I already own a stake in the company, bought during the pandemic plunge. Despite having no personal interest in its products, I knew that its Warhammer brand commanded a huge and loyal following even during tough economic times. Tellingly, record profits have been posted in 2023.
With movie and TV tie-ins on the horizon, I think the outlook is as good as ever. Add a beautifully robust balance sheet, indisputable leadership of a niche market and staggeringly high margins and I struggle to think of a better business to snap up when everyone else is selling.
Paul Summers owns shares in Games Workshop.
What it does: NVIDIA is a leading pioneer of graphics processing units (GPUs) that is powering the AI revolution.
By Andrew Mackie. Mega-cap tech stocks have had a phenomenal 2023. But for me Nvidia (NASDAQ: NVDA) is head and shoulders above any other growth stock out there. If the market did tank, then I wouldn’t hesitate to buy in.
There is no doubt in my mind that AI is going to fulfil on its promises and will be as revolutionary as the Internet itself. NVIDIA is the company that will be at the heart of this revolution. As the pioneer of visual computing, its GPUs are expected to power everything from self-driving cars, intelligent machines and robots.
AI is fundamentally changing not only what software can make but also how one makes software. Learned perception, for example, through speech and image recognition only represents the first wave of AI. The use cases are simply limitless and include transportation, medical imaging, drug discoveries, product recommendations and fraud detection.
The only reason I haven’t bought in yet relate to its valuation. Currently trading at over 40 times annual revenues would be a reasonable price to pay if the economy was booming. But with inflation far from tamed and interest rates continuing to rise, a hard landing scenario looks increasingly likely to me. Therefore, I am waiting for a more attractive entry point.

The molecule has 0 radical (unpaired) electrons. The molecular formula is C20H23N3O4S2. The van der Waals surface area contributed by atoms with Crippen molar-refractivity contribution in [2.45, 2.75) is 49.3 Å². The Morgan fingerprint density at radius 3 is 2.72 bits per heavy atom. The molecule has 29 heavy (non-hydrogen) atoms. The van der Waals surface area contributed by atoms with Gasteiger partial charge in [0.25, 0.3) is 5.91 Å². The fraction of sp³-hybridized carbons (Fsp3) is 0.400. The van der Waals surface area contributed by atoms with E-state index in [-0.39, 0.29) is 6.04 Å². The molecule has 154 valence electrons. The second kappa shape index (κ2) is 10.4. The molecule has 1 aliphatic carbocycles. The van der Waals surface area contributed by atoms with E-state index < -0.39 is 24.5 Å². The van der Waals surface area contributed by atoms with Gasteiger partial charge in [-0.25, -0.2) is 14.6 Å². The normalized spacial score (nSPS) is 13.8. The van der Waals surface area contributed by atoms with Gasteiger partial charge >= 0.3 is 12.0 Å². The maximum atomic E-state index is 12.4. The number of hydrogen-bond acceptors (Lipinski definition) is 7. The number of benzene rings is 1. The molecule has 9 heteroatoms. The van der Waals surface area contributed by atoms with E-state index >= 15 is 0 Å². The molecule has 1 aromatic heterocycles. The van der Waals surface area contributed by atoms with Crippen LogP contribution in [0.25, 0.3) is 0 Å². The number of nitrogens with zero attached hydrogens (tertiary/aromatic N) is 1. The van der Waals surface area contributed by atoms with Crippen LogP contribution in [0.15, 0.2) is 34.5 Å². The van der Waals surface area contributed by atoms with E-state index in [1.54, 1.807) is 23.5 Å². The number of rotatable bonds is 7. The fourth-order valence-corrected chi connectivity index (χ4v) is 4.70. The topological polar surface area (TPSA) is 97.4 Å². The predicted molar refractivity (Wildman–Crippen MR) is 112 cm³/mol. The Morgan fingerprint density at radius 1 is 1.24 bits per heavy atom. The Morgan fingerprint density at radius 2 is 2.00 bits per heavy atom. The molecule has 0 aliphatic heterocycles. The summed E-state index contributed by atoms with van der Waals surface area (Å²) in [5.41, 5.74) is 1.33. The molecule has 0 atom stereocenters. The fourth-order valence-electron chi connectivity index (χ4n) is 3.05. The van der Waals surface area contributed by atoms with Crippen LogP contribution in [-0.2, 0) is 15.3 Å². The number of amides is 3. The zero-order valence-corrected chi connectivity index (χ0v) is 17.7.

Andrew Mackie does not own shares in Nvidia.
What it does: Unilever is a UK-based consumer goods company boasting over 400 brand names in over 190 countries around the world.
By Matthew Dumigan. Stock market crashes are often the result of several macroeconomic factors and they usually occur amid the wider fallout of an economic crisis or major catastrophic event.
As such, the first UK stock I’d buy if the market crashed tomorrow would be Unilever (LSE:ULVR).
Admittedly, revenue growth and margins have fallen in recent years, particularly in Europe where certain brands appear out of favour.
But as a well-established company operating in a traditionally defensive sector, Unilever provides an array of essential goods that people still need even in challenging economic conditions.
Moreover, as a truly global business operating in so many places, the group avoids the problem of having a reliance on just a handful of markets. This is important to me because if one of these market experiences a downturn, revenue from other markets should help mitigate the impact on the overall business.
Matthew Dumigan does not own shares in Unilever.